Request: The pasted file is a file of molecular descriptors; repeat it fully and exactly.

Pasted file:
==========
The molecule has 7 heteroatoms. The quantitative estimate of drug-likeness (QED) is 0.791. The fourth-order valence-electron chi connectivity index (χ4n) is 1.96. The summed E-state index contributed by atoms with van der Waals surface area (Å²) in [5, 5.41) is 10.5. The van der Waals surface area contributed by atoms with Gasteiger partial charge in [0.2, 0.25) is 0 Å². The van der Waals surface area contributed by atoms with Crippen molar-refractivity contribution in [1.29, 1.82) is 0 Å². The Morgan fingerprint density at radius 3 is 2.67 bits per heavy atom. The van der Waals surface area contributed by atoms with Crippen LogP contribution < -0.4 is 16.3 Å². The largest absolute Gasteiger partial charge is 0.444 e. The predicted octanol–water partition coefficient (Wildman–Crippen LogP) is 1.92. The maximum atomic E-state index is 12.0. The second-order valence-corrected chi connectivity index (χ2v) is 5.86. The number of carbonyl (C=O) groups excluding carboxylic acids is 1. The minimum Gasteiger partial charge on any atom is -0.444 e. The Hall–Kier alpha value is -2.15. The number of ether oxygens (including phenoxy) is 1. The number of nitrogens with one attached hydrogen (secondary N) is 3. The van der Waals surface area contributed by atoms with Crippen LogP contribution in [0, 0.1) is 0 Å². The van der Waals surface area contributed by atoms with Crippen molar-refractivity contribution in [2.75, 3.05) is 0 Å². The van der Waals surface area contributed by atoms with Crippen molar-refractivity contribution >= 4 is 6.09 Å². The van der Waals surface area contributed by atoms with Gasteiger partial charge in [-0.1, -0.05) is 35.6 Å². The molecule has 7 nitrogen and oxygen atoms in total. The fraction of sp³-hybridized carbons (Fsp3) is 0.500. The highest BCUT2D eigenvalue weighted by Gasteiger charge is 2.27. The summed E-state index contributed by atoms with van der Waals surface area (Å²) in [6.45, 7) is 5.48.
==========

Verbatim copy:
The molecule has 7 heteroatoms. The quantitative estimate of drug-likeness (QED) is 0.791. The fourth-order valence-electron chi connectivity index (χ4n) is 1.96. The summed E-state index contributed by atoms with van der Waals surface area (Å²) in [5, 5.41) is 10.5. The van der Waals surface area contributed by atoms with Gasteiger partial charge in [0.2, 0.25) is 0 Å². The van der Waals surface area contributed by atoms with Crippen molar-refractivity contribution in [1.29, 1.82) is 0 Å². The Morgan fingerprint density at radius 3 is 2.67 bits per heavy atom. The van der Waals surface area contributed by atoms with Crippen LogP contribution < -0.4 is 16.3 Å². The largest absolute Gasteiger partial charge is 0.444 e. The predicted octanol–water partition coefficient (Wildman–Crippen LogP) is 1.92. The maximum atomic E-state index is 12.0. The second-order valence-corrected chi connectivity index (χ2v) is 5.86. The number of carbonyl (C=O) groups excluding carboxylic acids is 1. The minimum Gasteiger partial charge on any atom is -0.444 e. The Hall–Kier alpha value is -2.15. The number of ether oxygens (including phenoxy) is 1. The number of nitrogens with one attached hydrogen (secondary N) is 3. The van der Waals surface area contributed by atoms with Crippen LogP contribution in [0, 0.1) is 0 Å². The van der Waals surface area contributed by atoms with Crippen molar-refractivity contribution in [2.75, 3.05) is 0 Å². The van der Waals surface area contributed by atoms with Crippen molar-refractivity contribution >= 4 is 6.09 Å². The van der Waals surface area contributed by atoms with Gasteiger partial charge in [-0.1, -0.05) is 35.6 Å². The molecule has 7 nitrogen and oxygen atoms in total. The fraction of sp³-hybridized carbons (Fsp3) is 0.500. The highest BCUT2D eigenvalue weighted by Gasteiger charge is 2.27. The summed E-state index contributed by atoms with van der Waals surface area (Å²) in [6.45, 7) is 5.48.